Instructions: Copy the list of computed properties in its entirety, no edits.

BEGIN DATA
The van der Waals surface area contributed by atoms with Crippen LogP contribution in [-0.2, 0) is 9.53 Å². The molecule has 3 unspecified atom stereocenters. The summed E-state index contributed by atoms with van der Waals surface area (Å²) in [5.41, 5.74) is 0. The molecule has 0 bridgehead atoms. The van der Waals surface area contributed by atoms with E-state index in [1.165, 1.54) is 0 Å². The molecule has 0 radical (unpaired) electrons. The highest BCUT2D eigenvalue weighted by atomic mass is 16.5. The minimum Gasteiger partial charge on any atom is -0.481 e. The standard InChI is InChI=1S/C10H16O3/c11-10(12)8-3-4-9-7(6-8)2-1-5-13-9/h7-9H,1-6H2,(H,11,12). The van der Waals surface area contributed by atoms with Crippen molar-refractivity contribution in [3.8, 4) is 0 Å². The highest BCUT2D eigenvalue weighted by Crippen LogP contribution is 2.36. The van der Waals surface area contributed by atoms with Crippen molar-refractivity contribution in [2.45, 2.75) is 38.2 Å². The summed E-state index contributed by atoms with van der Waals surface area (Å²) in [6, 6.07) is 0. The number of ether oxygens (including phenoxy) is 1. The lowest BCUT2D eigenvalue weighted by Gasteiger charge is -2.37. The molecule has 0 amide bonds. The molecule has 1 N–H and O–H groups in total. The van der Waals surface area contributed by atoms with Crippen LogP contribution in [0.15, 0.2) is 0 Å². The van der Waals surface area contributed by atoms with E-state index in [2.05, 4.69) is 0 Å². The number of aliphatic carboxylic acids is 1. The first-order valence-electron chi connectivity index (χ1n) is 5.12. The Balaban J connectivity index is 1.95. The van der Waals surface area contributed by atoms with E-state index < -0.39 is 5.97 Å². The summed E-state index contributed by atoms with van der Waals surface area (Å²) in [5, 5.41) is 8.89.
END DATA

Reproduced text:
The van der Waals surface area contributed by atoms with Crippen LogP contribution in [-0.2, 0) is 9.53 Å². The molecule has 3 unspecified atom stereocenters. The summed E-state index contributed by atoms with van der Waals surface area (Å²) in [5.41, 5.74) is 0. The molecule has 0 bridgehead atoms. The van der Waals surface area contributed by atoms with E-state index in [1.165, 1.54) is 0 Å². The molecule has 0 radical (unpaired) electrons. The highest BCUT2D eigenvalue weighted by atomic mass is 16.5. The minimum Gasteiger partial charge on any atom is -0.481 e. The standard InChI is InChI=1S/C10H16O3/c11-10(12)8-3-4-9-7(6-8)2-1-5-13-9/h7-9H,1-6H2,(H,11,12). The van der Waals surface area contributed by atoms with Crippen molar-refractivity contribution in [3.8, 4) is 0 Å². The highest BCUT2D eigenvalue weighted by Crippen LogP contribution is 2.36. The van der Waals surface area contributed by atoms with Crippen molar-refractivity contribution in [2.45, 2.75) is 38.2 Å². The summed E-state index contributed by atoms with van der Waals surface area (Å²) in [6, 6.07) is 0. The number of ether oxygens (including phenoxy) is 1. The lowest BCUT2D eigenvalue weighted by Gasteiger charge is -2.37. The molecule has 0 amide bonds. The molecule has 1 N–H and O–H groups in total. The van der Waals surface area contributed by atoms with Crippen LogP contribution in [0.15, 0.2) is 0 Å². The van der Waals surface area contributed by atoms with E-state index in [2.05, 4.69) is 0 Å². The number of aliphatic carboxylic acids is 1. The first-order valence-electron chi connectivity index (χ1n) is 5.12. The Balaban J connectivity index is 1.95. The van der Waals surface area contributed by atoms with E-state index < -0.39 is 5.97 Å². The summed E-state index contributed by atoms with van der Waals surface area (Å²) in [5, 5.41) is 8.89.